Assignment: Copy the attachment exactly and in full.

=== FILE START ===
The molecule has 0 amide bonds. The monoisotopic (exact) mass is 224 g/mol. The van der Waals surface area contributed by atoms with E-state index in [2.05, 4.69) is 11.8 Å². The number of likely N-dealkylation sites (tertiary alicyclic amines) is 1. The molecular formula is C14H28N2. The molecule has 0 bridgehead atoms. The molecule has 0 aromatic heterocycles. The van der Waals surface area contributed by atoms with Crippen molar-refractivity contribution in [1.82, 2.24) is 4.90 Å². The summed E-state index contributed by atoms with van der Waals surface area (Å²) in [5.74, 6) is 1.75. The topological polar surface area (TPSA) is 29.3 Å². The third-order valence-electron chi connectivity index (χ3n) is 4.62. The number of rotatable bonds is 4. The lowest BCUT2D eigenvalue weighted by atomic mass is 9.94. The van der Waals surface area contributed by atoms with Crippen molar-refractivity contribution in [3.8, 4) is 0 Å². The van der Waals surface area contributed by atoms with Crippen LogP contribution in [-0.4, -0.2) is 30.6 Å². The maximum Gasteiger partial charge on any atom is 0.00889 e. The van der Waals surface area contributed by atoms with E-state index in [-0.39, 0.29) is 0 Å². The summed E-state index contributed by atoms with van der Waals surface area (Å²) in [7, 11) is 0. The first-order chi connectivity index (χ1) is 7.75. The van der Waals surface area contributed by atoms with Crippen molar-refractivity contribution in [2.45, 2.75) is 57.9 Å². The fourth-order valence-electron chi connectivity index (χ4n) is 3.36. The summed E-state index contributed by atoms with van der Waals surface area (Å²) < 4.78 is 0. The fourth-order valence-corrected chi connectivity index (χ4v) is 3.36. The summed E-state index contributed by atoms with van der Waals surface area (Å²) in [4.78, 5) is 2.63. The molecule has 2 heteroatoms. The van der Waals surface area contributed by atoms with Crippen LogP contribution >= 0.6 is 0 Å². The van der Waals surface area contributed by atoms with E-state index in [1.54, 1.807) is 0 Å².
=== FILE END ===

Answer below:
The molecule has 0 amide bonds. The monoisotopic (exact) mass is 224 g/mol. The van der Waals surface area contributed by atoms with E-state index in [2.05, 4.69) is 11.8 Å². The number of likely N-dealkylation sites (tertiary alicyclic amines) is 1. The molecular formula is C14H28N2. The molecule has 0 bridgehead atoms. The molecule has 0 aromatic heterocycles. The van der Waals surface area contributed by atoms with Crippen molar-refractivity contribution in [1.82, 2.24) is 4.90 Å². The summed E-state index contributed by atoms with van der Waals surface area (Å²) in [5.74, 6) is 1.75. The topological polar surface area (TPSA) is 29.3 Å². The third-order valence-electron chi connectivity index (χ3n) is 4.62. The number of rotatable bonds is 4. The lowest BCUT2D eigenvalue weighted by atomic mass is 9.94. The van der Waals surface area contributed by atoms with Crippen molar-refractivity contribution in [3.8, 4) is 0 Å². The van der Waals surface area contributed by atoms with Crippen LogP contribution in [-0.4, -0.2) is 30.6 Å². The maximum Gasteiger partial charge on any atom is 0.00889 e. The van der Waals surface area contributed by atoms with E-state index in [-0.39, 0.29) is 0 Å². The summed E-state index contributed by atoms with van der Waals surface area (Å²) in [7, 11) is 0. The first-order chi connectivity index (χ1) is 7.75. The van der Waals surface area contributed by atoms with Crippen molar-refractivity contribution in [2.45, 2.75) is 57.9 Å². The fourth-order valence-electron chi connectivity index (χ4n) is 3.36. The summed E-state index contributed by atoms with van der Waals surface area (Å²) < 4.78 is 0. The fourth-order valence-corrected chi connectivity index (χ4v) is 3.36. The summed E-state index contributed by atoms with van der Waals surface area (Å²) in [4.78, 5) is 2.63. The molecule has 2 heteroatoms. The van der Waals surface area contributed by atoms with Crippen LogP contribution >= 0.6 is 0 Å². The van der Waals surface area contributed by atoms with E-state index in [1.54, 1.807) is 0 Å².